BY RYAN FERRY
SHAMROCK Park is the hub of life in Ballinderry, and club devotion and loyalty is something that the men from South Derry take very seriously.
Last year, after Ballinderry outwitted Slaughtneil in the Derry senior County final, they were drawn against Tyrone side Errigal Ciaran in the Ulster Club Championship.
Errigal Ciaran, the club of Mickey Harte and Peter Canavan, had just won their first Senior Championship in six years and after dumping out Mullahoran from Cavan, they were due to face the kingpins of Derry football. But they had to do so without their manager, Ronan McGuckin.
McGuckin had transformed Errigal’s fortunes, but as a former Ballinderry player and captain, and son of club stalwart and renowned coach, Adrian McGuckin, he stepped aside from his role for one match, not prepared to mastermind the downfall of his own club.
McGuckin’s dileemna became a national story. How could he sit in the stands after giving total commitment to Errigal for the year?
But to McGuckin, it was an easy choice. Ballinderry was his club. The Shamrocks were engrained in his make-up and he had only missed three senior games in over 20 years. He couldn’t go up against his own club and he took a seat in the stand for the game.
Errigal Ciaran defeated Ballinderry in that match, and McGuckin rejoined the Tyrone men for the semi-final. The defeat was a devastating blow to Ballinderry. They went into the game as favourites, but they didn’t perform on the day.
Since then some of the Ballinderry players have admitted that the McGuckin episode upset their preparation. They had let it get into their heads, and were dumped out of the tournament as a result. Martin McKinless’ team had a chance of winning an Ulster title in their grasp, but they let it slip by. They are determined not to make the same mistake again this year.
If they were mentally weak in 2012, Ballinderry have shown no signs of complacency this term. They were uncompromising in their path to the the Derry senior title, winning their five games with ease, by an average winning margin of just under 11 points.
Glenullin, Kilrea and Lavey were all cast aside with minimum fuss, and even though Ballinascreen hit them for an early goal in the county final, McKinless’ side were never really in any danger, as they captured their third successive title.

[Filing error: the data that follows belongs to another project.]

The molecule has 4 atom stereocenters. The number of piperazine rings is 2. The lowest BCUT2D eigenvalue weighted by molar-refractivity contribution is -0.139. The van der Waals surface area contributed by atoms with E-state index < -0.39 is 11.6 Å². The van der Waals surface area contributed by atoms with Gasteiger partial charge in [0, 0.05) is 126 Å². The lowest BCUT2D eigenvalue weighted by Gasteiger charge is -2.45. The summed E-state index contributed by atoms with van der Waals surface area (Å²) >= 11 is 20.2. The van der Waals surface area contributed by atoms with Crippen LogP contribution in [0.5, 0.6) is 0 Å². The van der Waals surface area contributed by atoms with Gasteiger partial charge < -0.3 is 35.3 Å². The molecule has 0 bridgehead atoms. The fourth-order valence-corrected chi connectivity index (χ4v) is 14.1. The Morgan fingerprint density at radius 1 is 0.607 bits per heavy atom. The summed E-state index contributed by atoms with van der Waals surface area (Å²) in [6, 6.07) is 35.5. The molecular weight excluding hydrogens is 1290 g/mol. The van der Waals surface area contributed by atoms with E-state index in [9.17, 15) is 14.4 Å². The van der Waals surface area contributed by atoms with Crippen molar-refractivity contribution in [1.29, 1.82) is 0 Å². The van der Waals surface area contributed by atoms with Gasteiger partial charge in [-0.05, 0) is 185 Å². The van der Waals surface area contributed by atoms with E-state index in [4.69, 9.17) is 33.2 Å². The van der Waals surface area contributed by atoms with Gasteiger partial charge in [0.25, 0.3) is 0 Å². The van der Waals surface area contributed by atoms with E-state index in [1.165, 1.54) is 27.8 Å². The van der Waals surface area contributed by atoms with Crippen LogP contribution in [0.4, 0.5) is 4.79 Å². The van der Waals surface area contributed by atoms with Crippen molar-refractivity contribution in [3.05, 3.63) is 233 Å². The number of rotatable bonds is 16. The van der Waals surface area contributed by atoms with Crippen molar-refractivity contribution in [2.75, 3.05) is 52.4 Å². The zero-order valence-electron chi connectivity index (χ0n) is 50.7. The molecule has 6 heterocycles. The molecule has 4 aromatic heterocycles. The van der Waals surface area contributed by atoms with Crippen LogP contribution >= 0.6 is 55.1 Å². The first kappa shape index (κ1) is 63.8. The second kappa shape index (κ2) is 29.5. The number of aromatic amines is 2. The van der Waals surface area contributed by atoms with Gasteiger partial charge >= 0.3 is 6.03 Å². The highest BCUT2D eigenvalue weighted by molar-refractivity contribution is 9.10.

Clonoe won many admirers for their attacking play in Tyrone, but the Shamrocks never allowed them to get into their stride in their preliminary clash.
The Monaghan champoions, Scotstown got as close to the South Derry men as anyone this year, losing by just a single point. Ballinderry were there for the taking that day, but McKinless’ team grinded out a win, in Glenswilly-fashion one might say.
Kilcoo from Down had dethroned the revered Crossmaglen Rangers and had their eyes fixated on Ulster glory, but Ballinderry crushed them in the early stages of the semi-final to set up a final against Glenswilly.
The Derry championship is supposedly one of the most competitive in Ireland, but that’s not where Ballinderry have come unstuck. It is in Ulster where they have flattered to deceive over the last decade.
They won the Seamus McFerran Cup in 2001, and went on to win the All-Ireland Club title.But in the intervening years, they have struggled in the province.However, they believe that this is their year.
McKinless has been in charge of Ballinderry for five years now, and he has built a strong panel. Collie Devlin, Ryan Scott and Ryan Bell played inter-couty football for Derry this year, while Conleith Gilligan, Kevin McGuckin, James Conway and Michael McIver all wore the county jersey with distinction.
They have experienced wise heads, mixed in with youthful exhuberance. And they have depth. Enda Muldoon, one of the greatest Derry players of his generation got married during the summer, and went on his honeymoon for a few weeks. He hasn’t been able to get a starting position tin the team since.
Fintan Bell started at corner-forward for the Derr under 21s this year, but is resigned to a place on the bench. Reputation alone does not warrant autopmatic selection on the team.
If you look at their star-studded sidee, it’s difficult to see how they can be defeated. But, getting over the line is Ballinderry’s big problem.
They reached the Ulster Final twice in 2006 and 2008, but Crossmaglen proved too strong on both occassions.
Ballinderry’s younger players have supposedly brought fresh impetus to the team, but they too failed in the Ulster club under 21 final in Creggan last year against Bryansford from Down, after cruising through the tournament.
Their full-back line has come in for criticism throughout they year, but it has stood up so far. However, if it does have weaknesses, Glenswilly and Michael Murphy won’t be long in exploiting it.
Glenswilly have shown that they have the mental strength required, and now Ballinderry must show that they have it also.
Roonan McGuckin was prepared to stall his managerial career for his club last year, and his clubmates will be determined to do whatever it takes on Sunday.
Let the battle commence.